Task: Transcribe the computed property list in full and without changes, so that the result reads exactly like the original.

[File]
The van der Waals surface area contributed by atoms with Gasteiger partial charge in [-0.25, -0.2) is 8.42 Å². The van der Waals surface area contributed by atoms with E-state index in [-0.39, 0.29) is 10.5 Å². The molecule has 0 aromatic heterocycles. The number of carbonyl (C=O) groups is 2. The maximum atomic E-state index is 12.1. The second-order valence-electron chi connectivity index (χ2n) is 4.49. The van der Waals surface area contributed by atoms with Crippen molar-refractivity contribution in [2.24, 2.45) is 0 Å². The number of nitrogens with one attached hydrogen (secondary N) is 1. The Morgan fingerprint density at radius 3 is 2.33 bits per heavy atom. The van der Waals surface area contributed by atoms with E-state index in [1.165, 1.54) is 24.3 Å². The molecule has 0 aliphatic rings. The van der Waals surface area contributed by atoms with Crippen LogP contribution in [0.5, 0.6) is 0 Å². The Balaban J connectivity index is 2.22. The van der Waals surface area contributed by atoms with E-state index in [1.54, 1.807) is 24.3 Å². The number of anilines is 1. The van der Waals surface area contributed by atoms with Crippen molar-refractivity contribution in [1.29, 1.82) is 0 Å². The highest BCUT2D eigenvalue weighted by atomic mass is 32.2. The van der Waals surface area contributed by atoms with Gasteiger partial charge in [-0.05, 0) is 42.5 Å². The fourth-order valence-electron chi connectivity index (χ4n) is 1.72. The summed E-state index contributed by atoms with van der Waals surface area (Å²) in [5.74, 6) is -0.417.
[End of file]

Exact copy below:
The van der Waals surface area contributed by atoms with Gasteiger partial charge in [-0.25, -0.2) is 8.42 Å². The van der Waals surface area contributed by atoms with E-state index in [-0.39, 0.29) is 10.5 Å². The molecule has 0 aromatic heterocycles. The number of carbonyl (C=O) groups is 2. The maximum atomic E-state index is 12.1. The second-order valence-electron chi connectivity index (χ2n) is 4.49. The van der Waals surface area contributed by atoms with Crippen molar-refractivity contribution in [2.24, 2.45) is 0 Å². The number of nitrogens with one attached hydrogen (secondary N) is 1. The Morgan fingerprint density at radius 3 is 2.33 bits per heavy atom. The van der Waals surface area contributed by atoms with E-state index in [1.165, 1.54) is 24.3 Å². The molecule has 0 aliphatic rings. The van der Waals surface area contributed by atoms with Crippen LogP contribution in [0.5, 0.6) is 0 Å². The Balaban J connectivity index is 2.22. The van der Waals surface area contributed by atoms with E-state index in [1.54, 1.807) is 24.3 Å². The number of anilines is 1. The van der Waals surface area contributed by atoms with Crippen molar-refractivity contribution in [1.29, 1.82) is 0 Å². The highest BCUT2D eigenvalue weighted by atomic mass is 32.2. The van der Waals surface area contributed by atoms with Gasteiger partial charge in [-0.05, 0) is 42.5 Å². The fourth-order valence-electron chi connectivity index (χ4n) is 1.72. The summed E-state index contributed by atoms with van der Waals surface area (Å²) in [5.74, 6) is -0.417.